Haemorrhoids are swollen blood vessels in or around the anus and rectum. The haemorrhoidal veins are located in the lowest part of the rectum and the anus. Sometimes they swell so that the vein walls become stretched, thin, and irritated by passing bowel movements
Haemorrhoids are classified into two general categories:
- Internal Haemorrhoids
- External Haemorrhoids
Internal haemorrhoids lie far enough inside the rectum that you can’t see or feel them. They don’t usually hurt because there are few pain-sensing nerves in the rectum. Bleeding may be the only sign that they are there. Sometimes internal haemorrhoids prolapse or enlarge and protrude outside the anal sphincter.
External haemorrhoids lie within the anus and are often uncomfortable. If an external haemorrhoid prolapses to the outside (usually in the course of passing a stool), you can see and feel it. Blood clots sometimes form within prolapsed external haemorrhoids, causing an extremely painful condition called a thrombosis. If an external haemorrhoid becomes thrombosed, it can look rather frightening, turning purple or blue, and could possibly bleed.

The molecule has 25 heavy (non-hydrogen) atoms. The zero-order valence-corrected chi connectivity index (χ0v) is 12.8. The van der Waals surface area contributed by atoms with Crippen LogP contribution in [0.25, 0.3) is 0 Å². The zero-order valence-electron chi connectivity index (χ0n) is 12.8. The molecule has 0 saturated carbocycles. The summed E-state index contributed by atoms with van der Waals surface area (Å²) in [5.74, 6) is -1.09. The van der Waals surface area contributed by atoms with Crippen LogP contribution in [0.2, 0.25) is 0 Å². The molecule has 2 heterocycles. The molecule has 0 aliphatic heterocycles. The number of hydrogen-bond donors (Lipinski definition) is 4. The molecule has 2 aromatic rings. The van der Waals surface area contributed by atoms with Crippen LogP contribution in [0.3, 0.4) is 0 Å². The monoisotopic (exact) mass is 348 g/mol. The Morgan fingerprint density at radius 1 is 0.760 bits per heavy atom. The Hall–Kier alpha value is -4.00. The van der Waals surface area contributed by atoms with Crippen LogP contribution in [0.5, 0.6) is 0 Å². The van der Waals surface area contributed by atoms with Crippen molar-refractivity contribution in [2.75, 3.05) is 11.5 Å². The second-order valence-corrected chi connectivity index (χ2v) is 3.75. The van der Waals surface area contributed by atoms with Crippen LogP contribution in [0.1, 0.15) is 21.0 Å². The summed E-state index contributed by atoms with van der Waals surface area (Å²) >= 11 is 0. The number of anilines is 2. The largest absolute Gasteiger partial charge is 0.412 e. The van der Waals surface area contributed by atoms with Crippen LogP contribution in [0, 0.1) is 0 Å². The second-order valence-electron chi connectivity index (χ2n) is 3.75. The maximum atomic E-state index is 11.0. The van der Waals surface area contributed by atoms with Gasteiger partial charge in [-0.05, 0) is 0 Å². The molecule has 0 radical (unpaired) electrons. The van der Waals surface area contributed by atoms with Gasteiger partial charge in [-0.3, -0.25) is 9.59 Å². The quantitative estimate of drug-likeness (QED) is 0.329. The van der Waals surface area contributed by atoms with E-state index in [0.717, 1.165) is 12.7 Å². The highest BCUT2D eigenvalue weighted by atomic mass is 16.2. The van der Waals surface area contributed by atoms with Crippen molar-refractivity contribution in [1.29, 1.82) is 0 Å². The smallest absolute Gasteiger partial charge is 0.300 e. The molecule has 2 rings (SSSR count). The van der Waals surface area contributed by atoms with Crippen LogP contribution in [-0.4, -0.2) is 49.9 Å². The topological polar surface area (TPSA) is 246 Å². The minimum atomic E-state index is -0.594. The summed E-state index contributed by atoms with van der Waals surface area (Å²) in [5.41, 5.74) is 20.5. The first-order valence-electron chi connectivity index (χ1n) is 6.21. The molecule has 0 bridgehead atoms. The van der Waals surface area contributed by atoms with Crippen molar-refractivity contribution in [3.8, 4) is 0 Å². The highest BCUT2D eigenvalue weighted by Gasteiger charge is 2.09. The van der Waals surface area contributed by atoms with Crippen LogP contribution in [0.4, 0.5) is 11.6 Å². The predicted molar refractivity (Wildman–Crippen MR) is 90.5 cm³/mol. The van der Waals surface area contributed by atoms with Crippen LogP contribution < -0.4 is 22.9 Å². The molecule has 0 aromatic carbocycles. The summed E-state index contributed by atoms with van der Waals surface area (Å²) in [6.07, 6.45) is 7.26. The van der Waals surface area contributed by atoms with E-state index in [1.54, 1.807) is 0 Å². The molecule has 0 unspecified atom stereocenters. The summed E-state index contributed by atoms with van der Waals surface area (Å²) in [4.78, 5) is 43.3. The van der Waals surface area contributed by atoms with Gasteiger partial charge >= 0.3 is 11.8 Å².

Extreme abdominal pressure causes the veins to swell and become susceptible to irritation. The pressure can be caused by obesity, pregnancy, standing or sitting for long periods, straining on the toilet, coughing, sneezing,vomiting, and holding your breath while straining to do physical labour.
People who consistently eat a high-fibre diet are less likely to get haemorrhoids, but those who prefer a diet high in processed foods are at greater risk of haemorrhoids. A low-fibre diet or inadequate fluid intake can cause constipation, which can contribute to haemorrhoids in two ways: it promotes straining on the toilet and it also aggravates the haemorrhoids by producing hard stools that further irritate the swollen veins.
- Bright red bleeding from the anus. Blood may streak the bowel movement or the toilet paper.
- Tenderness or pain during bowel movements.
- Painful swelling or a lump near the anus.
- Anal itching.
- A mucous anal discharge.
Haemorrhoids can be Diagnosed by
- Per rectal Examination
A healthy diet and lifestyle are good insurance for preventing haemorrhoids, whether you already suffer haemorrhoid symptoms or are intent on preventing them. Regular exercise is also important, especially if you have a sedentary job. Exercise helps in several ways: keeping weight in check, making constipation less likely, and enhancing muscle tone.
Healthy bowel habits also help prevent haemorrhoids. Use the toilet as soon as you feel the urge to do so. Also, avoid sitting on the toilet for prolonged periods (more than five minutes) and avoid straining during a bowel movement.
- API Textbook of Medicine
- Manipal Manual of Surgery